Nations Governance at a national level can benefit by application of principles introduced at the individual, family and organizational levels. Michael Gigante has written a powerful dissertation on the synthesis of the nation.
As one part of his research Michael interviewed a sample of people who agreed to be led in guided imagery into the experience of national subpersonalities. He explored three polarities: industrialist-environmentalist, militarist-pacifist and chauvinist-human rights advocate. Through imagery each participant was guided into identification first with one and then the other pole, and a number were invited to explore the integration of the apparent opposites. In each imagery session experiential awareness of the subpersonalities was deepened to allow exploration of overt behavior, wants, needs and underlying qualities and values. Participants spoke of the experience with gratitude and the enthusiasm of discovery. Even when they felt strongly attached to one pole, their understanding, depth of empathy and compassion for the other grew.
At both national and supranational levels, Michael Gigante gives us another model to consider. He notices that three levels of governance operate simultaneously. There is a level of governmental action where policy is determined, laws are passed, money allocated and decisions made. At the level of politics, issues and polarities become evident. Overt behaviors and wants erupt in conflicts of interest, power struggles, lobbying and intra and supranational squabbles. Our national understanding and awareness usually stops here. There is another level of psychological causation, a deeper level of governance behind the level of politics, where unfulfilled needs, higher aspirations, connection to one’s life purpose and Self are the acting motivators. Michael gives us a method to bring these needs and motivators of our national and supranational subpersonalities to light. His study also demonstrates a way to expand consciousness and empathy for other views, through teaching the capacity to see from another perspective.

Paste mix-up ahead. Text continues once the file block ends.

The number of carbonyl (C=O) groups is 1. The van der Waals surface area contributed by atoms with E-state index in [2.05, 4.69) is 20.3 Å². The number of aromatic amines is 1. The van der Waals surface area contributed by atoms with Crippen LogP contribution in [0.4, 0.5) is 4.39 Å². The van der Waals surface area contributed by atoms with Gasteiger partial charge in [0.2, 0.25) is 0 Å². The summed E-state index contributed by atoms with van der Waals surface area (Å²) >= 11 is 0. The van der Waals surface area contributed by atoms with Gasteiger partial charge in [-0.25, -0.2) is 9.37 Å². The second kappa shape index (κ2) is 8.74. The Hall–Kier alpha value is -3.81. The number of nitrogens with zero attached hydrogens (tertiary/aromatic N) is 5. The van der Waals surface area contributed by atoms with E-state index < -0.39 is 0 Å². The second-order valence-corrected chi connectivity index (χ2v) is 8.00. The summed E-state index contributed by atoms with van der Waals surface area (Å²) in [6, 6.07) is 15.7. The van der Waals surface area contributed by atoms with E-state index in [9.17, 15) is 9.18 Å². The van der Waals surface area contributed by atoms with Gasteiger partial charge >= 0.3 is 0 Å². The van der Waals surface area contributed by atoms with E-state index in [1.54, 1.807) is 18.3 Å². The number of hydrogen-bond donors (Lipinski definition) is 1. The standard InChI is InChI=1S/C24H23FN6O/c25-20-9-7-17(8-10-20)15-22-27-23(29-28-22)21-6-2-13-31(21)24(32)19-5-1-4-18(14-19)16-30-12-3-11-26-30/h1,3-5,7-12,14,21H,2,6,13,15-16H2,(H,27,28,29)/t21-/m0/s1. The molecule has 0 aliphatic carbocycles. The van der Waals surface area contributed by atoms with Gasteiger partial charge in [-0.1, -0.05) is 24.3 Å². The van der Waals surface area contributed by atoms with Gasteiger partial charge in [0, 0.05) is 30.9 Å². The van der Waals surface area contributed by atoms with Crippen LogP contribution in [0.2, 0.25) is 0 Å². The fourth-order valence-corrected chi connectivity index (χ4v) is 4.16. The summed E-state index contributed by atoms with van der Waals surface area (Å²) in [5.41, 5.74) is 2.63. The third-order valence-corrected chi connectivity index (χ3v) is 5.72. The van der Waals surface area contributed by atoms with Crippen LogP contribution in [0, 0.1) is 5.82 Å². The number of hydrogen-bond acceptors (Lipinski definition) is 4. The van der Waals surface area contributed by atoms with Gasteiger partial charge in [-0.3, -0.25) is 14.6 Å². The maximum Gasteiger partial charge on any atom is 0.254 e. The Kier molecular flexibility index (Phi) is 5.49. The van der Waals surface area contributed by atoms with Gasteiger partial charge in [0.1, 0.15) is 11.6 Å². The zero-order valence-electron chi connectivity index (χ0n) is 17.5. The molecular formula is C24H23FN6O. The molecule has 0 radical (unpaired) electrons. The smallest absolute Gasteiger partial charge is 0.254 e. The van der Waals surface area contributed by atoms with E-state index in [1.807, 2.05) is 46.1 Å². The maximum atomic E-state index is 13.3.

We spoke with A. T. Ariyaratna, founder of the Sarvodaya Shramadana Movement in Sri Lanka, who has built community demonstrations of this practice (Sarvodaya – the awaking of all, Shramadana – to give human energy). Inspired by Gandhian ideals of truth, nonviolence and self-reliance and the example of American Friends Service Committee workcamps in Europe, he laid the groundwork for local self- help organizing that includes an experiment in participation across both caste and religious divisions.
Similarly, in the town of Mondragon in the Basque region of Spain, Don Jose Maria Arizmendi, a working priest concerned about conflict between his parishioners, saw the need to include the awareness and interests of both owner and worker in one consciousness. We observed the development of industrial, service, educational, financial and consumer cooperatives that grew out of his vision. Mondragon-style cooperatives show both the highest profit margin and the lowest unemployment rate in Spain. They continue to proliferate and to increase employment, health and educational opportunities. Both the Sarvodaya Movement and Mondragon cooperatives accomplish their objectives through building corporate structures which require shared economic and governing responsibility and build in social concerns for the quality of personal and community life. Both invite their participants to a larger view.
When one steps to that point of overview and becomes a compassionate witness, then one can see both polarities and know their behaviors, wants, needs and deeper offerings through personal experience. It is an added benefit that in the same process people also learn more about who they are as individuals and so increase their freedom and personal effectiveness.
It is no accident, as we see it, that cooperatives have grown in a Basque culture where mothers and fathers teach children to begin their day with self affirmations of four qualities: self-trust, self-respect (in Basque respect means a willingness to see again), self-love and self- empowerment. With such an experience of self-esteem, children are spontaneously ready for cooperation. Lessons in their schools are restructured so that each child completes his/her own piece and then brings that part to a group creation, followed by celebration. At Christmas time we watched two and three year-olds focus intently and joyously to scrunch colored paper into "balls," each gathering a pile. Then all gathered in a circle around a cut- out paper tree. Each in turn had the full attention of the group as they attached their decorations. And when all were finished, the whole group sang while celebrating with a circle dance. Such a pattern was followed with different subject-matter in classroom after classroom, each time an affirmation that each part contributes in turn to a larger part.